A U.S. government agency is warning of the safety hazards linked with the widely popular toys called fidget spinners.
The U.S. Consumer Product Safety Commission (CPSC) has released new safety guidelines for fidget spinners on Aug. 10, after receiving several reports of children choking on fidget spinner pieces, as well as reports of battery-operated spinners catching fire.
"Fidget spinners can be fun to use, but consumers and companies should be aware of some of the safety concerns associated with this product," Ann Marie Buerkle, acting chairwoman of the CPSC, said in a statement
Plastic and metal fidget spinners may break and release small pieces that can be a choking hazard, according to the guidelines. For this reason, children younger than 3 years old should not use fidget spinners, and children of any age should not put fidget spinners in their mouths. (Some reports of choking have involved children as old as 14, the CPSC said.) [Beyond Fidget Spinners: 10 Ways to Help Kids Concentrate]
In addition, there have been some reports of fires involving battery-operated fidget spinners, the CPSC said. For example, a woman in Michigan told NBC News that her Bluetooth-enabled fidget spinner caught fire after charging on her counter for less than 30 minutes.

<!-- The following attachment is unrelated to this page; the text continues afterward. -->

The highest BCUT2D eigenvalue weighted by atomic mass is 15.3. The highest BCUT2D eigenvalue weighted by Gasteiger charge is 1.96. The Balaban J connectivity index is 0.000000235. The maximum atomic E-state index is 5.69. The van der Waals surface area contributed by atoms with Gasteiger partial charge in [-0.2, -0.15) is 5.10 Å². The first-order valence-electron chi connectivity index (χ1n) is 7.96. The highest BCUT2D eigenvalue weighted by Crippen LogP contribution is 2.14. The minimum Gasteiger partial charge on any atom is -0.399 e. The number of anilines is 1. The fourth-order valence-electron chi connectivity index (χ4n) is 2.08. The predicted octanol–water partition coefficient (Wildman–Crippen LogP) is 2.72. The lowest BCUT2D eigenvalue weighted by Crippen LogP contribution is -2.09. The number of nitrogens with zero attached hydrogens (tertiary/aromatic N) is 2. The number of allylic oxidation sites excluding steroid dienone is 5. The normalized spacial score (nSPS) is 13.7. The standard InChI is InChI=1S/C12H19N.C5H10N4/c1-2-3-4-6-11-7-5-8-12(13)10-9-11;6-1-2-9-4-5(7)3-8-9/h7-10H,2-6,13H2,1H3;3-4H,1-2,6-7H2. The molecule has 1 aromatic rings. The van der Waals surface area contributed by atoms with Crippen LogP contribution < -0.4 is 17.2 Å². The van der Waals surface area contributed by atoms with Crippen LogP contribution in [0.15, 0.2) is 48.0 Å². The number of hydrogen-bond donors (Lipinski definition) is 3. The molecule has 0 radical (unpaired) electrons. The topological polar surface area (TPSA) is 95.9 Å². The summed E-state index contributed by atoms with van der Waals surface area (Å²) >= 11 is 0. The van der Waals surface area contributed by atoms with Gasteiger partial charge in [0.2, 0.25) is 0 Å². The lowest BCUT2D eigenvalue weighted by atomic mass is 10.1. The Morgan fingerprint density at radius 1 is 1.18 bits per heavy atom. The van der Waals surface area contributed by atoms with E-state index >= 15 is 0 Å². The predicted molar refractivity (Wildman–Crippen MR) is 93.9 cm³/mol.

The CPSC recommends that consumers be present in the room when their fidget spinner is charging and that they always use the cable that came with the toy. If the spinner didn't come with a cable, consumers should make sure to use a cable that has the correct connections for charging the device. Once the device is charged, consumers should unplug it immediately, the CPSC said.
If the fidget spinner is made for children 12 years and younger, it must meet certain testing, labeling and other requirements, according to the CPSC.
Original article on Live Science.
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Rachael is a Live Science contributor, and was a former channel editor and senior writer for Live Science between 2010 and 2022. She has a master's degree in journalism from New York University's Science, Health and Environmental Reporting Program. She also holds a B.S. in molecular biology and an M.S. in biology from the University of California, San Diego. Her work has appeared in Scienceline, The Washington Post and Scientific American.